Is your classroom a place you and the children want to spend time in? Is it a place that encourages your pupils (and you) to do their best?
Having a healthy environment makes it easier to teach effectively and supports positive outcomes. Follow these tips to freshen up and revamp your classroom into an inviting, healthy learning space.
Go with the flow
Think about the flow of your classroom, whether you’re a believer in Feng Shui or not the layout of your room can make a huge difference to behaviour and learning. Pay attention to the high footfall areas, paths to the door, sink, bin, and carpet area. Keep these clear and clutter free.
A variety of spaces are important. You can create focused areas simply with screens, curtains, and furniture layout. Does your classroom already have a quiet corner, a collaborative area or a social space?
Optimise your classroom space for movement and interaction by de-cluttering and getting organised. Remember our top organisational tips?
Also, keep window ledges clear to encourage as much natural light to come in as possible and make a huge difference to motivation levels, too. Put up mirrors to open up the space, make it lighter and brighter, and (even better) keep a close eye on what’s going on in the classroom. And finally, utilise wall space as much as possible with shelving, motivational posters or classroom reminders.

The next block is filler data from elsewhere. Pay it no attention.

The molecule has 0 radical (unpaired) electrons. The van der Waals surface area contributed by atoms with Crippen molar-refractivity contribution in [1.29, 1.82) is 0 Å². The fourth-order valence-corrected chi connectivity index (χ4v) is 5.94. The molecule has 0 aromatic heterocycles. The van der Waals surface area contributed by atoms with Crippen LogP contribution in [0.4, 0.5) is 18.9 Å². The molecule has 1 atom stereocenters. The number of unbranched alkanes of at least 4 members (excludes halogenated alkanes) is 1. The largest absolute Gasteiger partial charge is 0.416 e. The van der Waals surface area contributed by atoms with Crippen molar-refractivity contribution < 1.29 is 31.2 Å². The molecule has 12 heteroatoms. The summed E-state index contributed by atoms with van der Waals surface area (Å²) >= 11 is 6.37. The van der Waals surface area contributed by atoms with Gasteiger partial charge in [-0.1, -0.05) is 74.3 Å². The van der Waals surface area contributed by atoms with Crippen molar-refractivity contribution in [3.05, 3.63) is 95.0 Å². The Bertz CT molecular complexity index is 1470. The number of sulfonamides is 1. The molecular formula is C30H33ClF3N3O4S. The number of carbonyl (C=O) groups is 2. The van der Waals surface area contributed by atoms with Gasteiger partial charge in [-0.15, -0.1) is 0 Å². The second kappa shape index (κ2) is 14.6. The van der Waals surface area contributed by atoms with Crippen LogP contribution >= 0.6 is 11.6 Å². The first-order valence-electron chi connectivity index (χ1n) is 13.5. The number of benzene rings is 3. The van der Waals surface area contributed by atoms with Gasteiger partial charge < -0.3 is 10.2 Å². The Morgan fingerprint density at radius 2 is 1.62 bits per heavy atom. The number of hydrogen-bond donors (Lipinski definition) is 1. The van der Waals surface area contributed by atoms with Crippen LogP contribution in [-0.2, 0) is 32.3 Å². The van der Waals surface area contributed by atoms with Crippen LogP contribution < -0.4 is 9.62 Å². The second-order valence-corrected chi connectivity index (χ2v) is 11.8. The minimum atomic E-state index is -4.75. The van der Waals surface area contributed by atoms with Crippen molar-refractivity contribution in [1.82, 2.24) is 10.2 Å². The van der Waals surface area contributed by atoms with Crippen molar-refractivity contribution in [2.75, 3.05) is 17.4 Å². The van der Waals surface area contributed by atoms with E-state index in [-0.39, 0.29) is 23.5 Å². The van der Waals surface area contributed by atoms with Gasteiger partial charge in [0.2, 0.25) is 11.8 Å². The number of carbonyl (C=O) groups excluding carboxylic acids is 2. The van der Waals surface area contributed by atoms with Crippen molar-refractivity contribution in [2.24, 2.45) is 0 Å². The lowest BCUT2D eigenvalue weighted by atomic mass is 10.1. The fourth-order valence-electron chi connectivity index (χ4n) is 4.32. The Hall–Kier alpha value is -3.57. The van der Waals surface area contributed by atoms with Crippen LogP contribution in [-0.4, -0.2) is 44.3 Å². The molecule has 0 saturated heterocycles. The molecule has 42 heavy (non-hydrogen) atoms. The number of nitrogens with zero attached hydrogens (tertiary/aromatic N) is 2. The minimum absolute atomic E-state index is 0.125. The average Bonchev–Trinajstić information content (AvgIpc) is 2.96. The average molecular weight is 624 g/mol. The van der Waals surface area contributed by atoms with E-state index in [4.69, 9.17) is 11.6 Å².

Keep it clean
Your classroom will be much more inviting if it’s orderly, de-cluttered and clean. Keep your classroom temperature on the cool side by opening windows and letting the fresh air in, if it’s too warm you’ll have the kids wanting to nod off. A cooler space also it also keeps those nasty germs at bay. Promoting good hygiene in the classroom will prevent the bugs too. Display hand-washing signs and have hand sanitizer at the ready.
Give the brain a break
Encourage a short, set time to move, stretch and give the brain a break during lesson times. Getting the wiggles out as a class will help to re-focus everyone and promote a healthy routine. Consider playing calming music during transition times, it can help give the children a clear signal to tidy up and move on to the next time.
It may sound ridiculously obvious, but so many classrooms aren’t truly child-centred. Imagine the space from their point of view and from their height. Can they reach things or read displays that are high up?
Kids respond really well to being involved, so let them help enhance their classroom space. Perhaps you could brainstorm ideas together or let them design classroom areas. Make displays interactive so they can update them themselves and dish out classroom roles to give children responsibility over their space and get the jobs done.